Saturday, January 19, 2008


I am loving this book, given to me by my sister, Jen, at the Christmas party my family threw together on January 29th this year. I loved, first, the title: "We are the ones we have been waiting for", and I've loved its author, Alice Walker ever since I read her first novel, "The Color Purple".

This new book is astonishing me in the exact way that I like and want to be astonished. First, it's reminding me who I really am--earth citizen, wise woman, human being, a lover of gardens and sunlight and oceans. It's reminding me that I live on a planet, stand on soil, inhabit a body, have an impact--that I am not just a mind in a head, thinking, that there is so much more to life, to the world, to me, than I, usually, give myself time to experience.

This little book, a series of meditations, lectures, ponderings and poems, is masterful in its way of seeping through the cracks of conscience, awareness with a stream of beauty, rage, wisdom, power and intelligence that feeeeeeeds me in that deep down to the toes way that I am needing.

So today is about the things I am thinking while reading this "little" book. Today, I am sorting through my pile of seeds, ideas and musings, images and notions that have been coming back to me as I read. Seeds that are important to me, which I why I tucked them away last summer, when my garden was blooming but the soil of my life wasn't ready to receive them.

This is the list of themes and plans I feel moving into my life this year, as I move from 50-51. As you read it, and the poem that follows, notice if you feel inspired to prepare some seeds of your own. As you read, also, know that this list is very different from my usual cataloguing of "ways I will change myself so my life will change".

This list is not about losing weight, finishing school, getting some part of my physiology fixed so that I can feel better about myself when I look in a mirror. Nor is it about being a better, more helpful person. Nor is it about my job, my housekeeping, money or bills. This list, which came and came and came to me as I read Walker's words is more foundational, more loamy and rich, as if I have taken my socks off and I'm standing barefoot in warm mud. This list is about the things that ground the other things that I also must do--the work and the relating and the building up. This list is about what goes on under the dirt--before, months before, the seeds are tucked into place and expectantly watered.

Witness/help with a live birth; Watch the video of my daughter's birth (taped 17 years ago, when Katie was born at home with a midwife and my husband Matthew-- during a blizzard in December of 1990, and which, until now, I haven't wanted to watch); Write my two giving-birth stories (and read them to myself as if they were dreams--which, when I really think about it, they were)

Plant a vegetable garden with chard, purple potatoes, beets and so forth at my new home; Write poems and read them publicly; Release my books into the world, let them go, imperfect though they may be, let them go

A windswept cottage by the sea where I can write (a place I can return to again and again); An apartment in Paris where I can live for part of each year; A philanthropic organization to contribute generously to; My fiftieth birthday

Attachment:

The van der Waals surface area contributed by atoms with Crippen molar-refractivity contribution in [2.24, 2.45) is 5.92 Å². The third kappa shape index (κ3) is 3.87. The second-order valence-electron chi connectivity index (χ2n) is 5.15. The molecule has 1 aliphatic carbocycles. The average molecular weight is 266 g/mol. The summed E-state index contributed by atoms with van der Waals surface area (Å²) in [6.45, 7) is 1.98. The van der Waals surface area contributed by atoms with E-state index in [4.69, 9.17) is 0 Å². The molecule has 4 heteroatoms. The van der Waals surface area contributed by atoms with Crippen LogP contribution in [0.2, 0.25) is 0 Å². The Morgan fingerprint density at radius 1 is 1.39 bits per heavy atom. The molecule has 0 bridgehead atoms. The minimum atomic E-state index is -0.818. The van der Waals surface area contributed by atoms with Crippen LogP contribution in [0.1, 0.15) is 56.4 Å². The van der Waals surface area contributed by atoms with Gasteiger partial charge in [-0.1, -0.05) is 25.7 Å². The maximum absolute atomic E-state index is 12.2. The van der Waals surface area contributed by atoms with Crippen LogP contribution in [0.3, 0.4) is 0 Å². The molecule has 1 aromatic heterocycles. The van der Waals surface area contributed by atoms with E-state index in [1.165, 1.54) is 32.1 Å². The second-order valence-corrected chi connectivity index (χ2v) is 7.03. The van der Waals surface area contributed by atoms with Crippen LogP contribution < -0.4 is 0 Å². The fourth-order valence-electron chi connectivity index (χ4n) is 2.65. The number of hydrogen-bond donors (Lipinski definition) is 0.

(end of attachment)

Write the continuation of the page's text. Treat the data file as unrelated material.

The politics and economics behind all the struggles between the lesser class--people of color, women and the poor--and the terrorism that is corporate greed and industrialization; More french and another language: Italian, Greek, Hebrew

A world citizen, A philanthropist, A poet, author and novelist


What I found, when reading Walker's book, was a deeper voice--a way of expressing ideas that is both a part of me and connected to all that is at the same time. Here is a poem that inspired her, and which she included in the pages of her book

A blessing
by Stephen Philbrick

Don't try so hard.
It comes in a shiver sometimes,
Sometimes in a winter windowpane,
WIld with the unseeable
Frozen there in ice:
The shapes above clouds,
The score and the libretto of wind,
the plot of waves.
Don't try so hard.
Sometimes it falls,
A flake at a time,
Into your life while you're asleep.
Sometimes it comes as a winter
Waiting for storm, or ice, or thaw,
Or even wind,
And then the still air groans,
And the trees crack,
The swamp shudders,
And the woods thril.
Sometimes it comes when you least
Expect it.
And sometimes it doesn't.
Quiet, still, no voice (even small),
No whirlwind, no reply, no burning.
Just a bare winter bush.
This is God, too.

The space between stars,
Where noise goes to die,
And the space between atoms,
Where the charges thin out:
These are places, too.
The moment in the movement of the soul
When it all seems to stop,
Seized up.
This is true, too.
Ice is, also.
And dormancy.
And, I don't mean the stirring
Of seeds beneath the snow,
But the place between
And the moment before.
And I don't mean a lightning bolt,
But what it passes through.
I don't mean a dream,
But dumb sleep.
"Not a thing" is something.

After the end,
And before the beginning,
Is time, too.
Let it alone, don't try so hard.
This is God, too.
All of you is.

1 comment:

JKSarasvati said...

Liminal space is a kind of cold comfort, I think: an opportunity to accept the coming-in within still blankness. I love this passage from The Song of Solomon:

"I opened to my beloved;
but my beloved had withdrawn himself, [and] was gone:
my soul failed when he spake:
I sought him, but I could not find him;
I called him, but he gave me no answer."

I was never sure why I liked this passage so much. Now, I have an idea: it is the in-betweenness, the silence of staying, the acknowledgement of nothingness that I think is so comforting.